Demolition Means Progress

Photos range from 2004 to 2005.

In May, 2004, we made our first trip to the Donovan Building, a narrow ten-story office building that sat boarded up on Woodward. We were in the midst of the "Dirty Dozen Quest," but that didn't mean we couldn't take a detour upon hearing that something good had been recently cracked.

We were in there mere days before the MONEY-FARS rollers were done, which sort of announced that the place was open for business to every swingin' dick riding down I-75...

The Donovan was designed in 1922 by none other than Albert Kahn, and from 1968 to 1972 housed the famous Motown Records' home offices, right before their controversial move to Los Angeles. The Jackson Five and other Motown greats had conducted business here, and the record company also did a lot of its audio mixing work here as well.

The Donovan Building was still owned at the time by Motown founder Berry Gordy, who claimed it would one day be restored and turned into another Motown museum, though I wasn't holding my breath. The shorter, white building on the right used to be the Sanders Confection Building:

As we would soon find out, the Donovan was already a Motown museum of sorts, being full of Motown-related debris and artifacts, scattered in disarray throughout its interior.

Our approach to the building was marked by a singularly hilarious incident. As we walked up to our wide-open entrance, we noticed a board leaning up against the back wall of the building. Then, getting closer, we saw that there was a shoe sticking out from behind one side of the large plywood sheet. Our initial reaction was one of dread that we had finally found our first dead body. A second later, a woman's head poked out from around the other side of the board.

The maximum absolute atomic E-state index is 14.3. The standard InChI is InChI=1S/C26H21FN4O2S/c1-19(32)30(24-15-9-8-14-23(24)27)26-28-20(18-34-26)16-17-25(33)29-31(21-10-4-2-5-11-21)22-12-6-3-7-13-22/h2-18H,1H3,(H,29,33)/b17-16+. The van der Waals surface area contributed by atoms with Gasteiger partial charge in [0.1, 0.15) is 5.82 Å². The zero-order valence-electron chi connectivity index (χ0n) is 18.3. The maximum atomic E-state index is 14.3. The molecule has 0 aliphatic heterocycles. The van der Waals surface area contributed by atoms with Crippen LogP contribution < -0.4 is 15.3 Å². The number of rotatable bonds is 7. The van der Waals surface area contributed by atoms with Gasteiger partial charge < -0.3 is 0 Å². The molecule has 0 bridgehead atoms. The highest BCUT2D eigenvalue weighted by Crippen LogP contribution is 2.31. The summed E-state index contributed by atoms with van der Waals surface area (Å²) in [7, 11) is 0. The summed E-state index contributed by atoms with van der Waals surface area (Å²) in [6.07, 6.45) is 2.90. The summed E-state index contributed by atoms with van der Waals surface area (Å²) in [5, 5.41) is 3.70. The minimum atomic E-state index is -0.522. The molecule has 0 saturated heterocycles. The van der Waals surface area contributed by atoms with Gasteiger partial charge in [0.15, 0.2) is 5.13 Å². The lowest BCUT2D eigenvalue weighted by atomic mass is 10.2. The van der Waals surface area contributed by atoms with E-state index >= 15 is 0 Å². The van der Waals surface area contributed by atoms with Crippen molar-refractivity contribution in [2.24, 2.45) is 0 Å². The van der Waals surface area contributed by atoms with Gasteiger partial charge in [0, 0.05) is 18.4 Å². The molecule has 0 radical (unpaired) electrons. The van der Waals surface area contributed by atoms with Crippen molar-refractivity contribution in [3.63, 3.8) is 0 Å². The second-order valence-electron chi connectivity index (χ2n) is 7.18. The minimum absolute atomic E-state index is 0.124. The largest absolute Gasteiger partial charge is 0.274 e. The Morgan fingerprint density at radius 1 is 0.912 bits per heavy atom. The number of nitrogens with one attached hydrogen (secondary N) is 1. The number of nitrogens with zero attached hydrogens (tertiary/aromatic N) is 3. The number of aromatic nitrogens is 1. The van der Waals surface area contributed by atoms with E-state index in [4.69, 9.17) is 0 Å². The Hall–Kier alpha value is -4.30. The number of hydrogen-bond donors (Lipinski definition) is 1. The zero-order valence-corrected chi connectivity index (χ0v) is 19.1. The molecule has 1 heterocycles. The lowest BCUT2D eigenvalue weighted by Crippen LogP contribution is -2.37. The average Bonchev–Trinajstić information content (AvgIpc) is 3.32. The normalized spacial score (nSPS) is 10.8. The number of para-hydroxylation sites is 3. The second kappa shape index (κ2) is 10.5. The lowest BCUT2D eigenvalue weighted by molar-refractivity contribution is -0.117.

An awkward moment passed while we stood there sheepishly realizing what we had interrupted, and laughing at the situation. The two were surprisingly cool about it though, and helped us get into the building by using their board as a ramp. The mostly toothless working girl introduced herself as "Shorty Dorothy," and claimed she was a "nurse," but specialized only in "head" problems. She also told us about all the cool artifacts that were to be found in the building, some of which had belonged to Diana Ross, she said.

The entrance was a package conveyor slanting into the basement, where I found some floorplans to the building itself that were dated 1967, and were no doubt drawn up for the renovation when Motown Records moved in. They indicated (among other things) that the Vice President's office was on the 7th floor.

The fact that the three globes of the lobby light fixture are still unbroken tells you that this is a pretty old photo:

The plaster in here was pretty damned intact...this building would have been a very easy renovation:

An archaic 1960s Pepsi machine also sat in the lobby hallway. Precursor to Michael Jackson’s eventual patronage of the “Choice of the Next Generation”…?

Next to it were stacks of glass Pepsi bottles in the old wooden crates, and the elevator doors stood open, belching forth mounds of broken debris that had been tossed down from above.

There was a lot of evidence in here as well that clashed with the Motown related artifacts we were finding; apparently the JOWA Security agency was the final tenant of this building before it closed for good, and their paperwork, empty boxes for Taurus revolvers, and uniform pieces were mixed in amongst the Motown sound.

Moving up to the second floor, we found all the windows to be covered not in wooden boards, but in a translucent blue plastic sheeting of some sort, causing all the incoming light to be filtered to a deep, cool hue.

They allegedly called it “Motown Blue,” and it was a trademark of the building’s ’67 renovation, memorable to anyone who had ever visited the company. I had heard a unique theory that it also had something to do with the fact that in African tribal culture, the color blue was thought to keep bad spirits away. 

Anyway, it resulted in a really neat effect as we explored and dug through mounds of old Motown stationery and envelopes. There were ancient ditto machines and other office equipment scattered about the walnut-paneled offices.